OSPF Hello and Dead Interval

This topic is to discuss the following lesson:

If you change the hello and dead time on R1, do you have to make the exact same change on the R2 interface? Do the hello and dead timers have to be the same on both routers?

Hi Jason,

These have to be match yes, otherwise no neighbor adjacency is established.

Rene

Dear Rene,
Could enabling BFD be better option than reducing dead-hello timers regarding the consuming router resource?
Which method do you recommend ?

Onur,
Using Bi-Directional Forwarding Detection is generally considered to be the better option for a couple of reasons:

  1. BFD can detect a downed neighbor much faster than any OSPF timer manipulation
  2. BFD is less CPU intensive than very small OSPF timers because BFD is pushed off to the data plane, whereas OSPF timer events must be processed by the router’s control plane

Dear Rene,

Many Thanks to you .One question…

Why Neighbor will not form if Hello/dead Mismatch ?? Could you please explain behind the reason on it ? I think if Hello/Dead is not same on both end then there could be operational related problem like One router release neighbor first while other router still wait, right ??

br//
zaman

Hi Mohammad,

A good question. I am referring to you to RFC which is a type of publication from the Internet Engineering Task Force (IETF) and the Internet Society (ISOC), the principal technical development and standards-setting bodies for the Internet.
On April 1998, they have created the publication RFC 2328 for OSPF version 2, and on point 9.5 they spoke about “Sending Hello Packets” as following:

“Hello packets are sent out each functioning router interface. They are used to discover and maintain neighbor relationships.[6] On broadcast and NBMA networks, Hello Packetsare also used to elect the Designated Router and BackupDesignated Router.The format of an Hello packet is detailed in Section A.3.2. The Hello packet contains the router’s Router Priority (used in choosing the Designated Router), and the interval between Hello Packets sent out the interface (HelloInterval). The Hello Packet also indicates how often a neighbor must be heard from to remain active (RouterDeadInterval). Both HelloInterval and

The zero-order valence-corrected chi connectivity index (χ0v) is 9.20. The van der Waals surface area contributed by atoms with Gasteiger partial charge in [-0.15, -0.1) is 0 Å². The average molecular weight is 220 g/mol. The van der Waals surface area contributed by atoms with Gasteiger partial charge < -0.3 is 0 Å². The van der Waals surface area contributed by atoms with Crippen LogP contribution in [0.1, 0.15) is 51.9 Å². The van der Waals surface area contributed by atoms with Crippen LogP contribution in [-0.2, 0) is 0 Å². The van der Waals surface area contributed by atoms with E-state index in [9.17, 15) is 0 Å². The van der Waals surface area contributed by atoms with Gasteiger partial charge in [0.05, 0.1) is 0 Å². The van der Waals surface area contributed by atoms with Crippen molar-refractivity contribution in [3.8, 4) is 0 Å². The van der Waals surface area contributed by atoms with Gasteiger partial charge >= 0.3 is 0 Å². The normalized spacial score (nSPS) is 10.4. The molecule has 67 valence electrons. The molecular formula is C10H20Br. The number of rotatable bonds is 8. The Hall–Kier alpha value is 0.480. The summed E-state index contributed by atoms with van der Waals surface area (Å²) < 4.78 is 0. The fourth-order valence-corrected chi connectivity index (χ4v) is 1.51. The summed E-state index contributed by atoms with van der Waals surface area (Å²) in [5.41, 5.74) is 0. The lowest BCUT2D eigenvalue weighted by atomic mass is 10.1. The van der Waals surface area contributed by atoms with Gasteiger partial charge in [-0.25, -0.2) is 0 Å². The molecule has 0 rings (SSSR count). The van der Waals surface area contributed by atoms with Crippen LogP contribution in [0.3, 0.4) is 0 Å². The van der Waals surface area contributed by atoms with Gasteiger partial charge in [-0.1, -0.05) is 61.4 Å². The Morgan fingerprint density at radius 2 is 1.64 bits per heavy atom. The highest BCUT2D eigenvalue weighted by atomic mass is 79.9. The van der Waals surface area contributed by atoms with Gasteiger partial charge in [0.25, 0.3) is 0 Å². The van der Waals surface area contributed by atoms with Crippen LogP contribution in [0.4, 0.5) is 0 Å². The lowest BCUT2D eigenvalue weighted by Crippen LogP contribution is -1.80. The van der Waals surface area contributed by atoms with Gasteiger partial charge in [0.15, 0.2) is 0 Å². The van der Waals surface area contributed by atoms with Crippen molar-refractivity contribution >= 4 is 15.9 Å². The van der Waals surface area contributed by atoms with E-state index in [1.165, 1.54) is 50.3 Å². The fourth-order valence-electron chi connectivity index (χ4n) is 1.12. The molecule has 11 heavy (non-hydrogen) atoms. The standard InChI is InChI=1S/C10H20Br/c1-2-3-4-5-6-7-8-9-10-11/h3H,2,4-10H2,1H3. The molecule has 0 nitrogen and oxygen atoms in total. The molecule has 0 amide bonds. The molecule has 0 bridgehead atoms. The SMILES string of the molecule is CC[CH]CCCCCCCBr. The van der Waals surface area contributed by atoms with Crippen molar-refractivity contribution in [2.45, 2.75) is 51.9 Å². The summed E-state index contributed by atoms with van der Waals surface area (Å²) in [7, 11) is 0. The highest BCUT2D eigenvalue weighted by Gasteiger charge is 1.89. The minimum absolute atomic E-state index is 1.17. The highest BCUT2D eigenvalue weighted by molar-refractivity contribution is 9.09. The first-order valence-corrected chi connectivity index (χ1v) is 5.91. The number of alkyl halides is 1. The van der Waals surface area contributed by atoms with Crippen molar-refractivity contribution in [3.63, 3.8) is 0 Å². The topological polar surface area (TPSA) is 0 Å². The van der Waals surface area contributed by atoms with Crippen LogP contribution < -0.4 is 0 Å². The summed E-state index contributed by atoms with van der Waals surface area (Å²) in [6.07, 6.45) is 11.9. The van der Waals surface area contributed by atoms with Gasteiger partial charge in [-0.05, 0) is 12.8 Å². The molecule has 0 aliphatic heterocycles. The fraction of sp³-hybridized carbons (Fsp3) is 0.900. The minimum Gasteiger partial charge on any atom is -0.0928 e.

RouterDeadInterval must be the same for all routers attached to a common network. The Hello packet also contains the I
P address mask of the attached network (Network Mask). On unnumbered point-to-point networks and on virtual links this field should be set to 0.0.0.0.”

In other word to say, this is how OSPF works as per Hello & Dead interval to form a neighbor-ship with another router… Additionally, to form neighbor-ship with another OSPF router, there is also other fields to be matched in addition of the hello/deal interval which are:
- Area id
- Authentication password
- Stub area Flag

All those are contained in the Hello packet sent from neighbor router(s) they must be matched. I really advise you to check this lesson where you can find more information about this topic:
Introduction of OSPF

Hope I could answer your question.

Hi Rene,

I have two established neighbors, just take dead interval as 40 secs if dr goes down for 30 secs bdr will wait for dead interval to proceed further or will it become as dr ??

Hi Karthik,

If your dead interval is 40 seconds then OSPF will wait for 40 seconds until it declares the neighbor as dead, deleting the neighbor adjacency. If you want to see this in action, connect two routers to each other with a switch in the middle, then disconnect one of the links :slight_smile:

Rene

sir
1> you have this command ip ospf dead-interval minimal hello-multiplier 3 why you have used 3 what is the meaning of minimal hello-multiplier 3 , I understand that when we select minimal the =n our dead interval time will be 1 but why you used hello-multiplier 3 please explain it but if i am using 4 instead of 3 my neighbor adjancecy is working on R1 i have used hello-multiplier 3 and R2 i have used hello-multiplier 4 and they have neighbor adjancency please explain it

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Hello Bhai,

The “3” in that command means how many hello packets will be sent in 1 second period. Also when you use that command, that is ip ospf dead-interval minimal hello-multiplier x; The x number or the number of hello packets sent per second doesn’t need to match between the two neighbors.

The main important thing about this feature is for critical environment to be able to detect the loss of neighborship in 1 second.

Regards,

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